“The best way to find yourself is to lose yourself in the service of others.” ― Mahatma Gandhi
by Lauren Taus
As a psychotherapist and a yoga teacher, my life is dedicated to service. I feel immensely grateful for the opportunity to help my clients and students cultivate deeper connection with them selves and others. I see it too as somewhat of a dyadic process where I am constantly spurred towards my own evolution, and I hope to grow for the rest of my life while helping others to do the same.
Recently, I’ve partnered with JUJA Active to offer a unique subset of my training and skills as a clinician and Trauma Sensitive Yoga teacher (TSY) at Sanctuary for Families, a domestic violence shelter, in New York City. TSY has been empirically researched at the Trauma Institute in Boston by trauma scholar Bessel van der Kolk, and its been proven to reduce trauma symptomology.
This service is especially important because most “yogis” in the U.S. are people with privilege and education. Teaching in a shelter or a clinic means that I not only get to debunk ideas around what yoga is and isn’t, who can do it and who can’t, but it also means that the healing benefits of this powerful, ancient practice become part of communities that desperately need it.
I’m not suggesting that domestic violence is strictly an issue in underprivileged communities. It isn’t. But I do know that the clients at Sanctuary are dealing with a number of socio-economic challenges beyond their abusive partners. Teaching them how to peacefully embody their bodies is an incredibly important part of their healing, and what I offer to them looks very different than what I would teach at Pure or Equinox for example, and here’s how.
When I work with trauma survivors, I participate in the entire class in order to mitigate my role as an authority, and to create authentic shared experience. I don’t play music because I realize that it can be distracting for some, and worse, maybe a trigger. I keep the lights on for the same reason.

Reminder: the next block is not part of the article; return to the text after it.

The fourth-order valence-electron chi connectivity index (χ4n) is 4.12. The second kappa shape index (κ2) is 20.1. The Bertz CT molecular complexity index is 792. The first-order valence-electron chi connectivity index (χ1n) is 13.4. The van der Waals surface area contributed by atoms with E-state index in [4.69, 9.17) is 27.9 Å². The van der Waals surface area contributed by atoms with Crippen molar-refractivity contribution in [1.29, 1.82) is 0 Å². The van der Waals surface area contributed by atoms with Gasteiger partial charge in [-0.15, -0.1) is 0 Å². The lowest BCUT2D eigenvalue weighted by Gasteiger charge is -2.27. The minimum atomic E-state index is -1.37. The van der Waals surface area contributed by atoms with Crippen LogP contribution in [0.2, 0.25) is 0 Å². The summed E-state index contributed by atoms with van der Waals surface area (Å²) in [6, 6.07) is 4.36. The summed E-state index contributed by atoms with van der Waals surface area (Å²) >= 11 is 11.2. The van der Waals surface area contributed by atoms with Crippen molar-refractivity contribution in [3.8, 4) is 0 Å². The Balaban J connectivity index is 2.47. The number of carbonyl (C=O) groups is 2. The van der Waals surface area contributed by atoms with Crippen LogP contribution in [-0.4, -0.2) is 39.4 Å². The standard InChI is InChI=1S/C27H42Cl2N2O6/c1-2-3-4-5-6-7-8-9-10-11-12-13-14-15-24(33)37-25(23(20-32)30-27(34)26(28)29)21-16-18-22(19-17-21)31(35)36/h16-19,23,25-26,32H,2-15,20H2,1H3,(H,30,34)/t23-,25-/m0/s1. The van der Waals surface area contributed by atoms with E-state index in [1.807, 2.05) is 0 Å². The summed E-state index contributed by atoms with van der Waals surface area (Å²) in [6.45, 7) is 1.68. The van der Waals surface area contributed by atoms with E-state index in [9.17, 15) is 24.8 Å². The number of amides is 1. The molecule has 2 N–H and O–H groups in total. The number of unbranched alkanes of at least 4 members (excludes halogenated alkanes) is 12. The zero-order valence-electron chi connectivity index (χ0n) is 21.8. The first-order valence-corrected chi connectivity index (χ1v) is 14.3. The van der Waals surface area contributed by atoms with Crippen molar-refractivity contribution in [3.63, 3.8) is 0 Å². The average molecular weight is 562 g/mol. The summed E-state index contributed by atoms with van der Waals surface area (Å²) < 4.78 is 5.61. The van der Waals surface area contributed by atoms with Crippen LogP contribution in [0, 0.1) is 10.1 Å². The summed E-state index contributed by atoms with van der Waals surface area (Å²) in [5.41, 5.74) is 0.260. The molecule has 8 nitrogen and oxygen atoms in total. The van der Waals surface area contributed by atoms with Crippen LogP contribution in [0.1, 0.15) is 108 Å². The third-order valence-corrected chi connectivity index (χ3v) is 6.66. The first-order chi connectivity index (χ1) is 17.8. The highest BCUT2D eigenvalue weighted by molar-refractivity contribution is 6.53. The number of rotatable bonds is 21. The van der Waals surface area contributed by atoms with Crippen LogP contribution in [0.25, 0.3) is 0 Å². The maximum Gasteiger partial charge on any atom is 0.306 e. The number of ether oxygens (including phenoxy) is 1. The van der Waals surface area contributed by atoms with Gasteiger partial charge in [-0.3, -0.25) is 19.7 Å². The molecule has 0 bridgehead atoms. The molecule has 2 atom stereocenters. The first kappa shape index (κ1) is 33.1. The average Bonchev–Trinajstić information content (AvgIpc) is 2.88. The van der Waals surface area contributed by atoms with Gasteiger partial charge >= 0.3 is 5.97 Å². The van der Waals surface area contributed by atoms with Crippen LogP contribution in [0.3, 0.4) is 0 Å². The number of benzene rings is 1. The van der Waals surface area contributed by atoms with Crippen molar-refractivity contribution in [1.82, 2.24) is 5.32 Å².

I focus on CHOICE because, in traumatic circumstances, there isn’t any. I say things like, “Maybe, when you’re ready, you might reach your arms over head.” Not, “Reach your arms over head.” It’s a subtle difference, but it matters. Essentially, I try to precede every motor cue with invitational language to send the message that you are free to move in any way at all. You aren’t trapped.
I also aspire to increase levels of proprioception, of awareness around sensation and one’s ability to control the degree to which they feel. Dissociation, not surprisingly, is a hallmark of trauma. People learn to disconnect from the body and any sensation inside of it as a means to survive. The body becomes an enemy of sorts because of its failure to provide protection. Healing requires a shift, and while learning to feel again can be scary, over time, a gentle homecoming can happen.
The last key difference is NO assists. Adjusting a person’s body can send the message that they’re doing it wrong (shame-inducing), and it can also remove the person’s sense of control. In my regular classes, I sometimes see people stiffen or startle to my touch, and while I have no idea why, I wonder if they too are healing from a traumatic experience. But in these classes at the shelter, you better believe I’m keeping my hands to myself! The lack of touch here creates space for a person to be comfortable with touch on their own time, and that matters!
You have no idea how happy I feel when I hear these students say, “I feel a stretch, and it’s nice.” “I feel relaxed.” Or “My body feels good.” Over time and practice, I hear things like, “I feel friendly towards myself again.” I’m more open to touch from my partner.” “I can be present.” And that growth, my friends, is some seriously advanced yoga!
Trauma sensitive yoga is proven to make deep and quick inroads towards reducing trauma symptomology. But, like I said, yoga isn’t common in these communities that are in need. As well, yoga isn’t high on the budget for clinics and shelters right now. I believe that the developing body of research may lead that to change because yoga as treatment works.
Until then, I invite you to support me and JUJA in bringing this healing service to the women at Sanctuary.
May we all feel peace at home in our bodies.
Lauren Taus is a psychotherapist, writer, a life coach and a yoga instructor. Based in NYC, she has an upcoming retreat in Costa Rica. laurentaus.com
Support Sanctuary Today: